I ask what Max did for the forum here. What is the extra value of having a mass of readers which are never posting neither buying content but only searching free info for own amusement or profit. Is it really too much asked to put a limited restriction on this type of readers and ask them to give up their anonymity (only to Tony Kosten) in return for full content to read here on the forum for free? If that can solve such cases, is that too much asked from chesspub by a member whom is regularly posting quality analysis for free?


Now I am breaking a forum rule (because I can't find a response to this post. If there is one I broke another). But my answer is no, it is not too much to ask for.
  
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Re: Guidelines for the use of ChessPub.com analysis
Reply #24 - 05/24/12 at 11:34:21
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GMTonyKosten wrote on 05/24/12 at 10:39:39:
Jupp53 wrote on 05/24/12 at 10:22:24:
But why starting something new?

I started this thread because I want to lock and then delete the other one


I think it was referring to "creative commons licenses" rather than a new thread.
  
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Re: Guidelines for the use of ChessPub.com analysis
Reply #23 - 05/24/12 at 10:39:39
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Jupp53 wrote on 05/24/12 at 10:22:24:
But why starting something new?

I started this thread because I want to lock and then delete the other one (renamed "... intellectual property...") as it is too inflammatory.
  
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Reply #22 - 05/24/12 at 10:39:03
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GMTonyKosten wrote on 05/24/12 at 10:21:36:
Very annoying at the time, but I didn't see any real point complaining about it.

I think that is the wrong attitude. If you don't complain then people consider it as ok. If complaining is considered as defamation (my interpretation of GM Ian Rogers last post) then so be it. Without a complaint nothing will change.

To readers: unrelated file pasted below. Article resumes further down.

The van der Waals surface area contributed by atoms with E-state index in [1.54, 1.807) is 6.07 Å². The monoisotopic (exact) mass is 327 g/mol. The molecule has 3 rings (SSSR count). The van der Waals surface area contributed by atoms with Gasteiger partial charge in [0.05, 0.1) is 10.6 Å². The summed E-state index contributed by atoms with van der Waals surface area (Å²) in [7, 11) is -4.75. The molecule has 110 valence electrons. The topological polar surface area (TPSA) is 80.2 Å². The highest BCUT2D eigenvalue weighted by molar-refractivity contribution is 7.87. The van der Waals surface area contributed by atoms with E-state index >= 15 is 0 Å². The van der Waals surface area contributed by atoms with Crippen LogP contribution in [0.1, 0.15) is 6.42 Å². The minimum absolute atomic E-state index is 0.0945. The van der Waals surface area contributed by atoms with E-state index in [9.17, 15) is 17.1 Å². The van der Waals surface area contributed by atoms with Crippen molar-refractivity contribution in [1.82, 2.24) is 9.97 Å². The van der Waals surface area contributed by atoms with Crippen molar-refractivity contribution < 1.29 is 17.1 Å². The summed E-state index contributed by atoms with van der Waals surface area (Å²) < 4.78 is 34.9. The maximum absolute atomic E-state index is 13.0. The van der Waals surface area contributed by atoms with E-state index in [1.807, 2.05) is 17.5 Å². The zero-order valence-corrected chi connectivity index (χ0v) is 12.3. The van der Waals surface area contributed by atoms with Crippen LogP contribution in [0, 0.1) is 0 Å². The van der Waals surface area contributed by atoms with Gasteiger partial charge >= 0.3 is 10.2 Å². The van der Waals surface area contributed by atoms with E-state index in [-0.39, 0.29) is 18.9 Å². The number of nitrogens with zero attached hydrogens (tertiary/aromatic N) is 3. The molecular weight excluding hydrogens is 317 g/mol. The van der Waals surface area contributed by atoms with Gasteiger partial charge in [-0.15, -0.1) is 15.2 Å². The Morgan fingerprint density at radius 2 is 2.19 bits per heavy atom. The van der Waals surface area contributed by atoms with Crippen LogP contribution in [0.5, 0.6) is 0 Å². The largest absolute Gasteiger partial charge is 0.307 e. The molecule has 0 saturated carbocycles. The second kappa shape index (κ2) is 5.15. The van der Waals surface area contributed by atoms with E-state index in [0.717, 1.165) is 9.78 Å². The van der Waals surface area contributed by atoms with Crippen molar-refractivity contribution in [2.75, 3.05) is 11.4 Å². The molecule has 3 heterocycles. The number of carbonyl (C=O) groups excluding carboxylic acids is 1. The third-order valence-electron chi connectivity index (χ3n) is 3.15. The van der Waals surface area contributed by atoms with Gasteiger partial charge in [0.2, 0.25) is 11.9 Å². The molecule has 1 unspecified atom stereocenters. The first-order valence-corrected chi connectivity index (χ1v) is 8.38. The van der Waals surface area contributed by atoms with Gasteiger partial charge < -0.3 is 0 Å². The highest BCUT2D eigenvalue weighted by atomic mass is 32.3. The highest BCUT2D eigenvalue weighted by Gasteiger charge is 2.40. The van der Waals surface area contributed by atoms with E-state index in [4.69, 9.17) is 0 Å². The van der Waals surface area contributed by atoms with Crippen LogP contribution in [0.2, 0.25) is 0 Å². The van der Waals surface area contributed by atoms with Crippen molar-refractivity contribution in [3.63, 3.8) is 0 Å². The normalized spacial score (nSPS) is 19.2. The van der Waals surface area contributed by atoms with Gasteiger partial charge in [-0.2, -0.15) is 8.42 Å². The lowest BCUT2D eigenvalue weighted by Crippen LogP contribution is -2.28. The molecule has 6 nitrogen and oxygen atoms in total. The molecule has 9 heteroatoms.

An example of a local complaint about behavior in chesstournaments (without details where and who):
It is a well known fact that many last round games are arranged. Sometimes money is split, sometimes even the result is fixed. Anyhow it is extremely hard to proof such things so complaints are very rare and people are getting used to that behavior. Last year finally a complaint was accepted. It has lead to one courtcase after another and still isn't finished. Suddenly people became aware that such actions were really not acceptable but a complaint was necessary to get people fully aware of this.
  
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Re: Guidelines for the use of ChessPub.com analysis
Reply #21 - 05/24/12 at 10:22:24
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As this kind of problems have risen in the past the creative commons license has been worked out. The advantage imo is the clear regulation of copyright and further use of original content fitting to web demands.

I'm no publisher - like Tony or Stefan. So I don't have experience and I'd like listen to what they have to say about it. If they think it's not good in this context I'd accept it without problems. But why starting something new?
  

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Re: Guidelines for the use of ChessPub.com analysis
Reply #20 - 05/24/12 at 10:21:36
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Stefan Buecker wrote on 05/24/12 at 08:14:59: